believe in Buddhism, we do not believe in karma. But we have not
forgotten that we are Tibetan. We have not forgotten our homeland.
Now we believe the philosophy of you Han Chinese: Power comes out of
the barrel of a gun! Why did you Han Chinese come to Tibet? Tibet
belongs to Tibetans. Get out of Tibet!"

Of course behind those posts, there are an overwhelming number of
posts from Han " patriots." Almost without exception, those replies
are full of words such as "Kill them!" "Wipe them out!" "Wash them
with blood!" "Dalai is a liar!" - those "passions" of the worshippers
of violence that we are all so familiar with.

When I read these posts, I feel so sad. So this is karma.

In the last week, after I put down the phone which cannot reach
anyone on the the other end, when I face the information black hole
caused by internet blockage, even I believe what Xinhua has said -
strangely I do believe this part: There were Tibetans who set fire to
shops and killed those poor innocent Han Chinese who were just there
to make a living. And I still feel extremely sad. Since when were
such seeds planted? During the gunshots of 1959? During the massive
destruction during the Cultural Revolution? During the crackdown in
1989? During the time we put their Panchen Lama under house arrest
and replaced him with our own puppet? During those countless
political meetings and confessions in the monasteries? Or during the
time when a seventeen-year-old nun was shot on the magnificent snowy
mountain, just because she wanted to see the Dalai Lama?.....

Or during numerous moments which seem trivial but which make me
ashamed: I was ashamed when I saw Tibetans buy live fish from Han
fish sellers on the street and put them back in the Lhasa river; I
was ashamed when I saw more and more Han beggars on the streets of
Lhasa-even beggars know it is easier to beg in Tibet than in Han
areas; I felt ashamed when I saw those ugly scars from mines on the
sacred mountains in the morning sunlight; I felt ashamed when I heard
the Han Chinese elite complain that the Chinese government has
invested so many millions of yuan, that economic policy favors
Tibetans, and that the GDP has grown so fast, so, "What else do these
Tibetans want?"

Why can?t you understand that people have different values? While you
believe in brainwashing, the power of a gun and of money, there is a
spiritual belief that has been in their minds for thousands of years
and cannot be washed away. When you claim yourselves as "saviors of
Tibetans from slavery society," I am ashamed for your arrogance and
your delusions. When military police with their guns pass by me in
the streets of Lhasa, and each time I am there I can see row upon row
of military bases... yes, I, a Han Chinese, feel ashamed.

What makes me feel most ashamed is the "patriotic majority": You
people are the decedents of Qinshi Huangdi who knows only conquering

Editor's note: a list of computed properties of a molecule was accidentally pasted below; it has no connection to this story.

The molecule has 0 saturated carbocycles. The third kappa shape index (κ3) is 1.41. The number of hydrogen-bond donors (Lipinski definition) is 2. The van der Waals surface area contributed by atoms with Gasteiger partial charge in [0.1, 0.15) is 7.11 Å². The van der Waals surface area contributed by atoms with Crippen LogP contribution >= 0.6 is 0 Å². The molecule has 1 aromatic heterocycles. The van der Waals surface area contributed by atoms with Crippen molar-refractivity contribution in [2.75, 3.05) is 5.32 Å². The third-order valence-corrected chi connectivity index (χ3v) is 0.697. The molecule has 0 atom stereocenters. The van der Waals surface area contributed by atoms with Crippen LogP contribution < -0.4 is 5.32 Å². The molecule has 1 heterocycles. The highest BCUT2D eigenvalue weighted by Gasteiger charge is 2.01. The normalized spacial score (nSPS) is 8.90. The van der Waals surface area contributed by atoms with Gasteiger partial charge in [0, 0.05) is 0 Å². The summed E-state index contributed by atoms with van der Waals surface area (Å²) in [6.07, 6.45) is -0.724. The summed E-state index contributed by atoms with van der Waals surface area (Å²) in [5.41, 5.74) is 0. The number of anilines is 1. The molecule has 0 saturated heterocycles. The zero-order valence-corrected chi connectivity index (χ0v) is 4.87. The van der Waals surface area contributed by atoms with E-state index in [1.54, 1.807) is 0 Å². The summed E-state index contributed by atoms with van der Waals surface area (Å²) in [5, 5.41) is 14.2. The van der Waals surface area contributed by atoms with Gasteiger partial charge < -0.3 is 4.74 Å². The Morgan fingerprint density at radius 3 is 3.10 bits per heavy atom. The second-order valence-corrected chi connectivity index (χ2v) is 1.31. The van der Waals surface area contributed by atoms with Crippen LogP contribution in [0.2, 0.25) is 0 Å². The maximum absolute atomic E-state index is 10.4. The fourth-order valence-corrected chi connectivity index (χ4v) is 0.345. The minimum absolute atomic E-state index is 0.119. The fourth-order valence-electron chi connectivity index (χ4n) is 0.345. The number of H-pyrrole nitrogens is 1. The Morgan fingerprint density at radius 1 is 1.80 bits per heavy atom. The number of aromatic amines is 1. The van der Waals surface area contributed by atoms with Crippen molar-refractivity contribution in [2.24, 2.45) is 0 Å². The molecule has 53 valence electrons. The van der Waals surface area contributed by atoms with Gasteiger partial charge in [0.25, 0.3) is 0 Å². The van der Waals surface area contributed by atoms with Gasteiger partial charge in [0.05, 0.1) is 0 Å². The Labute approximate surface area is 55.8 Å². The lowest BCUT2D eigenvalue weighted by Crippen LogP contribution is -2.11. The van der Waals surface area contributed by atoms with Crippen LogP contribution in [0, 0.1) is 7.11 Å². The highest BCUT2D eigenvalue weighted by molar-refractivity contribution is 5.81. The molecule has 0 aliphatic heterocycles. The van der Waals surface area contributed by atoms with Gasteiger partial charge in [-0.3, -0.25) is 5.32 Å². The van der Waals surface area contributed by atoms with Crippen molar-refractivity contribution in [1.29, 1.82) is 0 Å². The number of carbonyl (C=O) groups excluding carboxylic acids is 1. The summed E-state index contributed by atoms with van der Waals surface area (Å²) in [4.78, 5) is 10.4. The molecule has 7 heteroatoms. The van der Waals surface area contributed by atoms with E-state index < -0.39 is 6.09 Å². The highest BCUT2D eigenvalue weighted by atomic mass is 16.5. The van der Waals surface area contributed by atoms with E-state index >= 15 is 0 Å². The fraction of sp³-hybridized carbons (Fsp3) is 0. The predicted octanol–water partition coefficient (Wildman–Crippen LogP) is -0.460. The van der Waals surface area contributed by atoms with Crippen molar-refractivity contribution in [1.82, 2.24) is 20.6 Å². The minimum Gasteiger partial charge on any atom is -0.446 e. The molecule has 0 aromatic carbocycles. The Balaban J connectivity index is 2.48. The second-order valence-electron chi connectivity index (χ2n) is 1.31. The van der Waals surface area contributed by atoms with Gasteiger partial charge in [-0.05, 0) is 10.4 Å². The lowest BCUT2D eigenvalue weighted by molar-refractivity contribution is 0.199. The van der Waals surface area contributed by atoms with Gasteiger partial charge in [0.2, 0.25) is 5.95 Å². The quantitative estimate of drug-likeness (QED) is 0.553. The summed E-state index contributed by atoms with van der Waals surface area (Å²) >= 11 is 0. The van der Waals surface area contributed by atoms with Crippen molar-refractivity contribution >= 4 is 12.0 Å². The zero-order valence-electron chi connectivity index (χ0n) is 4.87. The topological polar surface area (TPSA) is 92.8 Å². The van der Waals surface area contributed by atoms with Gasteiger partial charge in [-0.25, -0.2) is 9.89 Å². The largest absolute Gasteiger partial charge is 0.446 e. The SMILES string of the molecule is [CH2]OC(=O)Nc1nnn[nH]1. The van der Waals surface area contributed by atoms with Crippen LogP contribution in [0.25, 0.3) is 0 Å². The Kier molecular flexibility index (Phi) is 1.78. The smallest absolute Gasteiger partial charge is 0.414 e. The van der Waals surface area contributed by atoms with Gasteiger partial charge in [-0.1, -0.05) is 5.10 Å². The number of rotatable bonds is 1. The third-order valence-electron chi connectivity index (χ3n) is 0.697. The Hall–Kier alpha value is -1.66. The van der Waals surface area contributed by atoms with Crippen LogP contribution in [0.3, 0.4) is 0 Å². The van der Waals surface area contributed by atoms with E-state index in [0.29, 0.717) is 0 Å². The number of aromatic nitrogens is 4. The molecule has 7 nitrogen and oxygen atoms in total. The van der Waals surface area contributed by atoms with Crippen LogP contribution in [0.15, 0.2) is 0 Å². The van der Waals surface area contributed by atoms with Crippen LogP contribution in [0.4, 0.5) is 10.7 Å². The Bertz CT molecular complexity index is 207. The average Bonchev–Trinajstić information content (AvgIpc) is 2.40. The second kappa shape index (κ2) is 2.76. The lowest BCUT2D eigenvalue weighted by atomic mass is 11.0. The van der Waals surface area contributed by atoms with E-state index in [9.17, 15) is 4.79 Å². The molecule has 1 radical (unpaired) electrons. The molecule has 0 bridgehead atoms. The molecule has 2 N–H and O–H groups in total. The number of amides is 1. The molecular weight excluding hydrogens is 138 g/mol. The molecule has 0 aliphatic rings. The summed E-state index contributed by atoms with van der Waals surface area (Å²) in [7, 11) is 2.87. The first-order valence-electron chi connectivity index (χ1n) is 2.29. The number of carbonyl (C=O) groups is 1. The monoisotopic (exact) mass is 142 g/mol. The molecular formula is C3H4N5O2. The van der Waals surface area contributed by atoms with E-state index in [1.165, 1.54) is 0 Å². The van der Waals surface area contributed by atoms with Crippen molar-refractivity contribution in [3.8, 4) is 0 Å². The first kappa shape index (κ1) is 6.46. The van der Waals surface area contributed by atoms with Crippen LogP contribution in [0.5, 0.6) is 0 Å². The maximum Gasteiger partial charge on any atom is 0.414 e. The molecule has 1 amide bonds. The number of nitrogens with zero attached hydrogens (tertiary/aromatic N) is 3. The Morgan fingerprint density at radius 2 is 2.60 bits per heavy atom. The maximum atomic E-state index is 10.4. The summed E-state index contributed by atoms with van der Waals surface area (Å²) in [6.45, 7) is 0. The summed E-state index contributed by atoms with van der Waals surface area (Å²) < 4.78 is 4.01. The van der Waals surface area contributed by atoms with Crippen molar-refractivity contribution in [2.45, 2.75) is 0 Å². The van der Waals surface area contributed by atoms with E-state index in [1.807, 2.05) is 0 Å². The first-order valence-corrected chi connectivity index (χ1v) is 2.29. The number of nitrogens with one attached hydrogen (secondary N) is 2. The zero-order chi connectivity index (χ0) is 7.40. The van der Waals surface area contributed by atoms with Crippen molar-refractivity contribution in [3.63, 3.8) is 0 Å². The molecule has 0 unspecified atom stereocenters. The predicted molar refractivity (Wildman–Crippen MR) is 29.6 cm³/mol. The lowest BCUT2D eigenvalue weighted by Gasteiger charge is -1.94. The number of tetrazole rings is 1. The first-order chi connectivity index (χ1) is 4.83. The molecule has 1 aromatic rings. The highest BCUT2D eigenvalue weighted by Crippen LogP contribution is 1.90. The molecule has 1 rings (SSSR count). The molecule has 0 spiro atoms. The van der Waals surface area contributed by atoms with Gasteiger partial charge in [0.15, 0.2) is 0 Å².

by killing; you are the chauvinists who rule the weak by force; you
are those cowards who hide behind guns and call for shooting the
victims; you suffer from Stockholm Syndrome; you are the
blood-thirsty crazies of an "advanced" culture of Slow slicing and
Castration. You are the sick minds waving the "patriotic" flag. I
look down on you. If you are Han Chinese, I am ashamed to be one of you.

Lhasa is on fire, and there are gunshots in Tibetan areas in Sichuan
and Qinghai. Even I believe this- actually, I do believe this part of
the facts. In those "patriotic" posts which shout "Kill them!" "Wipe
them out!" "Wash them with blood!" "Dalai is a liar!" I saw the
mirror image of those Tibetan radicals. Let me say that you people
("patriotic youth") are Han chauvinists who destroy thousands of
years of friendship between Han and Tibetan people; you are the main
contributors to the hatred between ethnic groups. You people do not
really "highly support" the authority; rather, you people are in
effect "highly supporting" "Tibetan independence."

Tibet is disappearing. The spirit which makes her beautiful and
peaceful is disappearing. She is becoming us, becoming what she does
not want to become. What other choice does she have when facing the
anxiety of being alienated? To hold onto her tradition and culture,
and revive her ancient civilization? Or to commit suicidal acts which
will only add to Han nationalists? bloody, shameful glory?

Yes, I love Tibet. I am a Han Chinese who loves Tibet, regardless of
whether she is a nation or a province, as long as she is so
voluntarily. Personally, I would like to have them (Tibetans) belong
to the same big family with me. I embrace relationships which come
self-selected and on equal footing, not controlled or forced, both
between peoples and nations. I have no interest in feeling
"powerful," to make others fear you and be forced to obey you, both
between people and between nations, because what?s behind such a
"feeling" is truly disgusting. I have left her (Tibet) several years
ago, and missing her has become part of my daily life. I long to go
back to Tibet, as a welcomed Han Chinese, to enjoy a real friendship
as equal neighbor or a family member.

(This article was posted on 28 April 2008 in www.chinadigitaltimes.net

- Tang Donhang, (born in 1965) is a poet and documentary filmmaker
from Chengdu, Sichuan. She has made several documentaries in and
about Tibet since the 1990s. She has published the above article on
her own blog (hosted outside of China), partially translated by CDT.
The writer was moved to Israel from Chengdu in 2005, and is currently
teaching Chinese language at Tel Aviv University. The views expressed
in this column are those of the writer, not necessarily those of the
Central Tibetan Administration)